COS president: Biden's American Families Plan would 'open up the door for college opportunities'
Last week, President Joe Biden introduced the American Families Plan, which would allow students to attend two years of community college for free. While the proposal has a long road ahead to become a reality, the idea is drawing interest around the county.
First-time students and workers in participating states would pay no money to earn a degree or credential.
College of the Siskiyous acting superintendent/president Char Perlas talked last week about how she believes this act could help many students if it eventually becomes law.
“I think it’s an excellent plan,” Perlas said. “This would open up the door for college opportunities to more people.”
Perlas said there are a lot of students that "fall through the cracks." They may have families that make just enough that they don't qualify for financial aid. In turn, they have to struggle to find jobs and other means to pay for college. There are also people who work fulltime or raise families who struggle to pay bills and other expenses while paying for tuition.
Perlas started her academic career at community colleges in California before she eventually transferred to Fresno State. She said she didn't qualify for financial aid and had to work hard to earn money to go to school.
Perlas said the American Families Plan would be a positive investment that would help the economy by bringing more qualified people with a college education into the workforce.
“It will help make many people’s career dreams a reality,” Perlas said. "It's nice to have this push to make education more affordable."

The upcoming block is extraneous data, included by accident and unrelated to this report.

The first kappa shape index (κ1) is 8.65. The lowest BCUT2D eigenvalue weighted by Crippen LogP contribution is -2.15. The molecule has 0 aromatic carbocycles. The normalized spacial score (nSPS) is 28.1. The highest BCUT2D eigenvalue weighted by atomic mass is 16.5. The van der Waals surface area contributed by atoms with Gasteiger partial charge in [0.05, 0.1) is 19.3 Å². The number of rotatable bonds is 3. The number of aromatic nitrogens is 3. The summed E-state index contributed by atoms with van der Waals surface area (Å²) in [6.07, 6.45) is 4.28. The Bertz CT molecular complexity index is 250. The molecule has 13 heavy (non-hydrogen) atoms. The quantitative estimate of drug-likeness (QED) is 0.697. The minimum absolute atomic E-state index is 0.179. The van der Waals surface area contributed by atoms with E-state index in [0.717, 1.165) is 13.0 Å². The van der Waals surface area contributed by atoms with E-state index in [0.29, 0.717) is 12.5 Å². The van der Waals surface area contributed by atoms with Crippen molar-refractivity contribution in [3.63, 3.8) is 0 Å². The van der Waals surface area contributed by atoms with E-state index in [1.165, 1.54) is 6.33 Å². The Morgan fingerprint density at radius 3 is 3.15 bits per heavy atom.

A White House Press release said that the American Families Plan would provide universal, quality-preschool to all 3 and 4 year-olds and provide Americans two years of free community college. It would also invest in making college more affordable for low- and middle-income students, including students at Historically Black Colleges and Universities, Tribal Colleges and Universities, and institutions such as Hispanic-serving institutions, Asian American and Native American Pacific Islander-serving institutions, and other minority-serving institutions.
“For much of the 20th century, graduating from high school was a gateway to a stable job and a living wage,” the release states. “But over the last 40 years, we have seen the most growth in jobs requiring higher levels of job preparation, including education and training.” The release said that now, 70% of jobs are held by people with more than a high school degree. “American workers need and deserve additional support to build their skills, increase their earnings, remain competitive, and share in the benefits of the new economy."
The release said that Biden’s $109 billion plan will ensure that first-time students and workers wanting to reskill can enroll in a community college to earn a degree or credential for free. Students can use the benefit over three years and, if circumstances warrant, up to four years, recognizing that many students’ lives and other responsibilities can make full-time enrollment difficult.
If all states, territories, and tribes participate, about 5.5 million students would pay $0 in tuition and fees.
To pay for part of the American Families Plan, Biden proposes raising taxes on the wealthy and closing loopholes that enable the rich to avoid paying taxes.